Catholic Church leaders ban baptismal godparents in an Italian diocese, fearing the role is more unpleasant than sacred – and could be exploited by the Mafia.
Religious leaders in Catania have banned for three years naming godparents at baptisms this month, saying many families are enlisting local power brokers to be their children’s children. compare because they’re more interested in securing gold necklaces and networking opportunities for their families than in spiritual leadership, according to the New York Times.
Bishops and priests in the Sicilian region have also shared their concerns that the now predominantly secular custom may embolden organized crime figures, as Archbishop Giuseppe Fiorini Morosini allegedly argued in a letter to Pope Francis in 2014.
“It is an experience”, Mgr. Salvatore Genchi, the vicar general of Catania, reportedly spoke about the ban.
Although Genchi is the godfather of at least 15 godchildren, he argued that most godparents in the diocese were not made to juggle so much responsibility, according to the article.
Reverend Angelo Alfio Mangano, of the Church of Saint Mary of Ognina in Catania, told The Times he approved the new ban because he no longer had to deal with “threats against the priest” from dubious characters who sometimes used the post for social blackmail and usury.
Former Sicilian President Salvatore Cuffaro, godfather of “roughly 20” children, who has already served five years in prison for reporting a Mafia donation to government surveillance, told The Times he was dealing with the issue. sacrament with reverence.
“Despite what some priests think, I paid attention to all my baptismal godchildren,” Cuffaro reportedly said, adding that he had only accepted about one in 20 requests to represent children at baptisms.
Cuffaro, who is nicknamed “Kiss Kiss” for his intimate greetings, said no member of the Mafia has ever served as a religious godfather on Italy’s “boot”, according to the article.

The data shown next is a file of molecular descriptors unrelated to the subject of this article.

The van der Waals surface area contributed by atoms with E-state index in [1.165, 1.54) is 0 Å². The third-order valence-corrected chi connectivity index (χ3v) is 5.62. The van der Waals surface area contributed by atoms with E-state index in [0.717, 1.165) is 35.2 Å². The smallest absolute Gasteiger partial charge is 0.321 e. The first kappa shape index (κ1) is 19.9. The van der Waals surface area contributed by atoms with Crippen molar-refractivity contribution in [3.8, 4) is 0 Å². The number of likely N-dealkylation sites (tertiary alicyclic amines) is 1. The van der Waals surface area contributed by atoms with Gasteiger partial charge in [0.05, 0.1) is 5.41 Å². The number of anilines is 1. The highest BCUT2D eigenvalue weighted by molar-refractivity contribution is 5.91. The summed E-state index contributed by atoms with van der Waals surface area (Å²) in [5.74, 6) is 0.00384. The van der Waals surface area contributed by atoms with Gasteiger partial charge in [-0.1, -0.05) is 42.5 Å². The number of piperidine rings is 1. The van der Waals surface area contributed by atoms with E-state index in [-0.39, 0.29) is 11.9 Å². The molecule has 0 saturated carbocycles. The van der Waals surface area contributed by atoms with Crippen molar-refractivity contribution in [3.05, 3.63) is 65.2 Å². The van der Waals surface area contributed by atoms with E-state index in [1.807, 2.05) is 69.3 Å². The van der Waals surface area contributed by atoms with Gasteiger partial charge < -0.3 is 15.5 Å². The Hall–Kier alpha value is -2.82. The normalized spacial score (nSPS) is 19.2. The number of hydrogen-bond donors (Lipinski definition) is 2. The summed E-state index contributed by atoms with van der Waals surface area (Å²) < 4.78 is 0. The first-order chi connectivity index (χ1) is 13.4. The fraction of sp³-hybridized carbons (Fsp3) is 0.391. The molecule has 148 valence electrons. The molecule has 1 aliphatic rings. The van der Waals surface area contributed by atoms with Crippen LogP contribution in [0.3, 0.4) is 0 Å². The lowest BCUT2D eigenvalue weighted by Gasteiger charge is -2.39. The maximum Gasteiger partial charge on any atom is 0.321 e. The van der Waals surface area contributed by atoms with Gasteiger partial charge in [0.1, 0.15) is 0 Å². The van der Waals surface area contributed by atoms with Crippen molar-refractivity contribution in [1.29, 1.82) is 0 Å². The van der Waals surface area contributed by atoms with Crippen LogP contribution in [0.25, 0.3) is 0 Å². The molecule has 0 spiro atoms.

“At least in Sicily, where I lived, that does not exist”, he would have declared. “It’s just a religious bond; there are no links of illegality.
The ban would have put a damper on the lively and opulent baptismal celebrations in the Sicilian region.
“It’s shocking,” Jalissa Testa, 21, reportedly said at the baptism of her son in Catania on the first Sunday of the embargo on godparents.
“In our hearts we know, and they will know, that he has a godfather. “
In the nearby town of Aci Trezza, where residents of Catania sneak up to be baptized, the diocese of Reverend Giovanni Mammino demands that godparents swear they were believers and not figures in organized crime, according to the article. .
“They keep coming here to get sponsors,” Mammino reportedly said.
Nicola Sparti, 24, traveled to Aci Trezza to take photos with her newly baptized son in front of sea rocks the Cyclops allegedly threw at Odysseus, according to the report.
As toddler Antonio climbed into a small, remote-controlled white Mercedes, Sparti reportedly ignored the new rule.
“One day the godfather is there and the next day he’s gone. But a father is forever.
Antonio’s uncle Alfio Motta, 22, is said to have had a different opinion.
“I feel like the godfather,” Motta told the newspaper. “Even though I don’t have the title.”